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CT vs MRI

NomadicMike's picture
NomadicMike
Posts: 33
Joined: Feb 2013

I'm a little concerned about the radiation dosage of frequent CT scans.  Does anyone use MRI instead of CT scans for followup?  Why would a CT scan be preferred?  Is it better at seeing mets?

hydrangea's picture
hydrangea
Posts: 14
Joined: Oct 2012

Due to an allergic reaction from my last CT scan w/ contrast of the chest/abdomen/pelvis in 9/2012, my urologist has requested that I now get an MRI w/ contrast of the abdomen next week for my 6 month follow-up.  I've had 4 previous CT scans w/ contrast in the past 14 months and only with the last one did I have an allergic reaction. 

I am now concerned if the MRI w/contrast is as good as the CT scan w/ contrast for detection of any changes and/or mets.  If it is why does the CT scan seem to be preferred. Prior to my allergic reaction to the CT scan w/ contrast I was under the impression from discussions with doctors that the CT scan was favored as it showed clearer more precise images (esp. of the kidney).  Another concern is then when the MRI w/contrast was requested, the doctor did not request the chest.  Do I just forget about the chest & pelvis now and just go with abdomen only?  This is a question I will ask at my appointmen when I receive the results from this MRI.

Could one of the reasons that CT scans are preferred be due to the cost of the MRI being more expensive than the CT scan?

 

 

 

todd121
Posts: 515
Joined: Dec 2012

I thought I heard the MRI machines aren't as readily available, and also more expensive.

I would want my chest done for follow ups. Lungs are often a site of first spreading in metastasis. If they won't scan the lungs, I would at least have an xray of the lungs. Or what about a CT without contrast?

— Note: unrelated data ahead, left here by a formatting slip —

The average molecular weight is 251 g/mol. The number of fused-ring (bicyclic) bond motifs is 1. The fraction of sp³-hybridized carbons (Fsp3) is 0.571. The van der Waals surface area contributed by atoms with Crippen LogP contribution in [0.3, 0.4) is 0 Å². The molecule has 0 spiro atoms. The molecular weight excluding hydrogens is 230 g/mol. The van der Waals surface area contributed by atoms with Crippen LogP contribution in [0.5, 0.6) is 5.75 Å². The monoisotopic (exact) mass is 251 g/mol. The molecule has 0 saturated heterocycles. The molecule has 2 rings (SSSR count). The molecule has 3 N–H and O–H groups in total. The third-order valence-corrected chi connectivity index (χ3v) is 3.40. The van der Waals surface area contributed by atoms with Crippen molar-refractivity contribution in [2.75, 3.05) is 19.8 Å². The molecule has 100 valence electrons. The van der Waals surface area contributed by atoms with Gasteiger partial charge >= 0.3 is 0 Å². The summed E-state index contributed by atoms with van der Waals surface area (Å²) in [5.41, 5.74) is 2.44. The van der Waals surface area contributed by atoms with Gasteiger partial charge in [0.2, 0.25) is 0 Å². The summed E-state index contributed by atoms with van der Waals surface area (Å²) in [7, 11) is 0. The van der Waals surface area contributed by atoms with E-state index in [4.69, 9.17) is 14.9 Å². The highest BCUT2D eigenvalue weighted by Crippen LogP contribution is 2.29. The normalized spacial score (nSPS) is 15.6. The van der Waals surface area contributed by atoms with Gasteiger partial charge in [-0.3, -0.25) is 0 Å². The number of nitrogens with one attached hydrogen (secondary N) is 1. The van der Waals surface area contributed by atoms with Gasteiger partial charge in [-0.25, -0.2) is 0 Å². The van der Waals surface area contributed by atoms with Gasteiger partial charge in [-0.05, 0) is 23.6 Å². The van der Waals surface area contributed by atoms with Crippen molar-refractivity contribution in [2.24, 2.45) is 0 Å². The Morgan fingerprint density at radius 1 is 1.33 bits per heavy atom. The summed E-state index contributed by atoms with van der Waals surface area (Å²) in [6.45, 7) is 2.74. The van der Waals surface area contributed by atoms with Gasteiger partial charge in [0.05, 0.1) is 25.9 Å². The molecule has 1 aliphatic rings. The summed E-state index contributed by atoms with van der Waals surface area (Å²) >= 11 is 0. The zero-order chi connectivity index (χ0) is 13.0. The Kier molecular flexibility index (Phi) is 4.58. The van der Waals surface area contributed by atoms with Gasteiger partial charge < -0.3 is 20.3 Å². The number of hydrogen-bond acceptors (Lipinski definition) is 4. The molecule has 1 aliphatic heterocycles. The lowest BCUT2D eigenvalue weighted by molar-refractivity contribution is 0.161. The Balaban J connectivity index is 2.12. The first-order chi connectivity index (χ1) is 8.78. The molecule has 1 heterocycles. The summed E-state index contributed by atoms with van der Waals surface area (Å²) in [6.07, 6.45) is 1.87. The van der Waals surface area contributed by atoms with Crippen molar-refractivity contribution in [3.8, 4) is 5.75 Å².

My scans are being done on CT without contrast of lungs, abdomen and pelvis. Because I can't have the contrast due to my creatinine level too high. My doctor said at levels at or above 1.5 he wouldn't risk the contrast.

Todd

Digger95
Posts: 59
Joined: Jun 2010

I've had both CT and MRI scans during my annual follow-up exams over the past 12 years, depending upon which one my insurance would cover at the time.  I'm sure MedScanMan will come along here shortly to provide his expert point of view, but from what I understand a CT scan with contrast is pretty much the gold standard.  Regarding the radiation dosage, a full abdominal CT does zap us pretty good, but the risk/benefit ratio is still pretty good.  

I look forward to reading the responses to this thread as well.

NewDay's picture
NewDay
Posts: 170
Joined: May 2012

After my creatinine coming back high on several blood tests, I was told I could not have CTs with contrast.  When I was getting ready to go to NIH, I practically begged for an MRI because I thought I had read that the MRI contrast was not harmful to the kidneys like the CT contrast. They told me they could possibly hydrate me well before and after or give me a half dose.  When I got there and my creatinine was still 1.9, they would not allow me to get the contrast on the CT or MRI, not even with hydration, not even a half dose.  So, it appears I'm stuck with having scans with no contrast.  Does anyone here know about the safety of contrast used with MRI's?  I was surprised and disappointed.

 

Kathy

Texas_wedge's picture
Texas_wedge
Posts: 2807
Joined: Nov 2011